March 10, 2020 - 4:00 pm
The Graduate Center, CUNY
An Inquiry into Choteo by Jorge Mañach
Jacqueline Loss (PhD, University of Texas-Austin) is professor of Latin American literature at the University of Connecticut. She is the author of Dreaming in Russian. The Cuban Soviet Imaginary (2013) and Cosmopolitanisms and Latin America: Against the Destiny of Place (2005) and co-editor of Caviar with Rum: Cuba-USSR and the Post-Soviet Experience (with José Manuel Prieto, 2012) and New Short Fiction from Cuba (with Esther Whitfield, 2007). Her essays and translations have appeared in Nepantla, Chasqui, New Centennial Review, Bomb, La Gaceta, Kamchatka, Transnational Screens, among other publications. Her translation of Jorge Mañach’s An Inquiry into Choteo was published by Linkgua in 2018. She is currently co-directing, with Juan Carlos Alom, a documentary entitled FINOTYPE.
Massaguer: Trend Setter of Cuban Caricature and Culture
This talk will focus on the life and art of the late renown Cuban illustrator, Conrado Massaguer. He founded and directed the most influential magazines in Cuba, Social and Carteles. His magazines and illustrations helped shaped the visual culture of his native Cuba between the 1920s and 1950s. He advanced modernist aesthetics, disseminated images of the “new woman,” and promoted Cuba as a destination. He was a celebrated caricaturist of world leaders and other public figures.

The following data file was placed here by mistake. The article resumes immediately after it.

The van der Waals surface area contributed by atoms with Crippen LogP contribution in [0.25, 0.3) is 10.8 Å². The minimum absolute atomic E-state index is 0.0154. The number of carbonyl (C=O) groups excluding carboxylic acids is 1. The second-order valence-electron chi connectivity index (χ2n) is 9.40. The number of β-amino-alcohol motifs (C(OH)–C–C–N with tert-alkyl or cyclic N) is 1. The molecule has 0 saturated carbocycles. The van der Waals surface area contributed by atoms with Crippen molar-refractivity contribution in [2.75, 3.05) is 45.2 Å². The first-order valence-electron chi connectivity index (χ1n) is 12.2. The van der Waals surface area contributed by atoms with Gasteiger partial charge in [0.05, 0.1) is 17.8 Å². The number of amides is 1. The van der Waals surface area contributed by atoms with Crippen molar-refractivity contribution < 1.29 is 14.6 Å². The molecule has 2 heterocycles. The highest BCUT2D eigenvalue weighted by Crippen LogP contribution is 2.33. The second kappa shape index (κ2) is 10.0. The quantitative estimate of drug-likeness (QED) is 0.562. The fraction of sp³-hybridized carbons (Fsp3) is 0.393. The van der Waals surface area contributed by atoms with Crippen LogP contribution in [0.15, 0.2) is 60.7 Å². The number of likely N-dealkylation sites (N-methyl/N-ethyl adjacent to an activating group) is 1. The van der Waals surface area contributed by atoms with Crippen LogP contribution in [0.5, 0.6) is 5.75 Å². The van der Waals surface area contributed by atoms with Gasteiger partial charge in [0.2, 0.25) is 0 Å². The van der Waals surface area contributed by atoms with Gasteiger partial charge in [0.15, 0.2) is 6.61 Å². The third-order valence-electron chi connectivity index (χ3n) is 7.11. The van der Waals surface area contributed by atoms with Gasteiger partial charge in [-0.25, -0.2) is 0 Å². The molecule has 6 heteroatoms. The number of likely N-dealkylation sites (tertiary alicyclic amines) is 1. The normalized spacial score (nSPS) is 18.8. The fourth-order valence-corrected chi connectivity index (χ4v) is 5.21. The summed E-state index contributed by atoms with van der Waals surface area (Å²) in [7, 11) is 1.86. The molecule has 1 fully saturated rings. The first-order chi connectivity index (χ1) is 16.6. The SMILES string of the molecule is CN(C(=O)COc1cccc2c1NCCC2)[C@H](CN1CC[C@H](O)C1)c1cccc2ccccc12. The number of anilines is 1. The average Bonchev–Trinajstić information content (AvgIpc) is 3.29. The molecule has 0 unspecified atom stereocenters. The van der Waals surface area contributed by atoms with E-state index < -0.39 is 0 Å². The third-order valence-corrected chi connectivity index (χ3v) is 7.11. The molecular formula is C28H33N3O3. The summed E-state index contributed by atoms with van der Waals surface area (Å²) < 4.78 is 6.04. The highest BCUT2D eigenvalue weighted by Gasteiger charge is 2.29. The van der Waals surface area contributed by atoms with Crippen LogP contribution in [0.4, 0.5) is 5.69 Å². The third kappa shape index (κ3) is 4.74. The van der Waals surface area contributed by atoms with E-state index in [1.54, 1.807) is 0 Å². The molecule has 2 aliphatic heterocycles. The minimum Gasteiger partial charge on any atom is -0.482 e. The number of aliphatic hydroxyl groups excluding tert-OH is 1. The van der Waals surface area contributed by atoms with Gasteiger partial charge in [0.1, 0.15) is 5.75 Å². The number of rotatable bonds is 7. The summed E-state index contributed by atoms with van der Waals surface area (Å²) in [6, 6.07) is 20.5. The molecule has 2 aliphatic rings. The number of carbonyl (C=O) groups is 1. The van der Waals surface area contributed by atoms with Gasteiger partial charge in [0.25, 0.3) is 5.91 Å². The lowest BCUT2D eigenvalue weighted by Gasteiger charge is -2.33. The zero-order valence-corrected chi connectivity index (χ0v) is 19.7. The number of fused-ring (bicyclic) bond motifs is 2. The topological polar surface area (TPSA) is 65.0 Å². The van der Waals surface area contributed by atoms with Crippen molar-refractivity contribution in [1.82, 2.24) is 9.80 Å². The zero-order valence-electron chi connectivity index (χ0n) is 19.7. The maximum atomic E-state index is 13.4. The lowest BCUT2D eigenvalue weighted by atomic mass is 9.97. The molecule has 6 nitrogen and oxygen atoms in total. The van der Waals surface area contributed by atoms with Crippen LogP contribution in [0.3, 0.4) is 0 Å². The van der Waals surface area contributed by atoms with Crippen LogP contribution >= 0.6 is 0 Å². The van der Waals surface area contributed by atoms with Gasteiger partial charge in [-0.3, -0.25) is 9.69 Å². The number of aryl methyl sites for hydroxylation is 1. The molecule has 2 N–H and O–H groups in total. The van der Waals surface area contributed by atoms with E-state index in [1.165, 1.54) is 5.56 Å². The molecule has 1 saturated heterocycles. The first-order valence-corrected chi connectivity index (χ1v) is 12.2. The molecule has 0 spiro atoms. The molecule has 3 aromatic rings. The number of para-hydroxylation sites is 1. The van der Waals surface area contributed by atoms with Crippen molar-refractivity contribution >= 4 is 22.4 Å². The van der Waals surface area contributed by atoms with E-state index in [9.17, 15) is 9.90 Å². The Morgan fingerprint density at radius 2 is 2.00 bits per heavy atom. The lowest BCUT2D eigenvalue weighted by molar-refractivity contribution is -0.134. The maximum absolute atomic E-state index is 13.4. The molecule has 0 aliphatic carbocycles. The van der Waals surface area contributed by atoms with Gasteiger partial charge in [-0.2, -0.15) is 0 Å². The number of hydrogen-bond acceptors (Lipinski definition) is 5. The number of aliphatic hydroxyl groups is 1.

Vicki Gold Levi is a historical picture editor, photography curator, and author who has worked for Esquire, Mirabella, and New Woman. Co-founder of the Atlantic City Historical Museum, she lives in New York City. Vicki Gold Levi is known for her work on Boardwalk Empire (2010), Cuba Style: Graphics from the Golden Age of Design (2002), American Experience (1988) and Great Performances (1971).
Cuban Avant-Garde: Fundamental Principles of the 1920s and 1930s
The 1920s was an exhilarating period for the emergent cuban avant-garde. The pages of Revista de Avance as well as the declaration of the Grupo Minorista rejected tradition, affirmed the new, and defended nationalism as the top issues in the Cuban vanguardia’s agenda. The new generation of anti-academic artists embraced European modernist trends and combined them with local motifs in their search for national identity. This talk will offer a brief overview of the fundamental principles of the 1920s and 1930s Cuban avant-garde.
Iliana Cepero (PhD, Stanford University) is assistant professor of Modern/Contemporary Art History and Visual Studies at The New School. She is a Cuban art historian, curator, and art critic. Her professional career includes curatorial work at the Fototeca de Cuba and at the Ludwig Foundation of Cuba. She co-curated the exhibition “Cuba: Art and History. From 1868 to today” held at the Montreal Museum of Fine Arts in 2008. She has written and lectured extensively on Cuban art and photography.
Ernesto Menéndez-Conde (PhD, Duke University) is an assistant professor of Spanish at LaGuardia Community College, CUNY. He is the Editor in Chief of ArtExperience:NYC, an online art magazine. His areas of research are related to contemporary Cuban art, aesthetic ideologies, and theories of the image. He has published in journals and magazines in New York City, Spain, Havana, and Miami.
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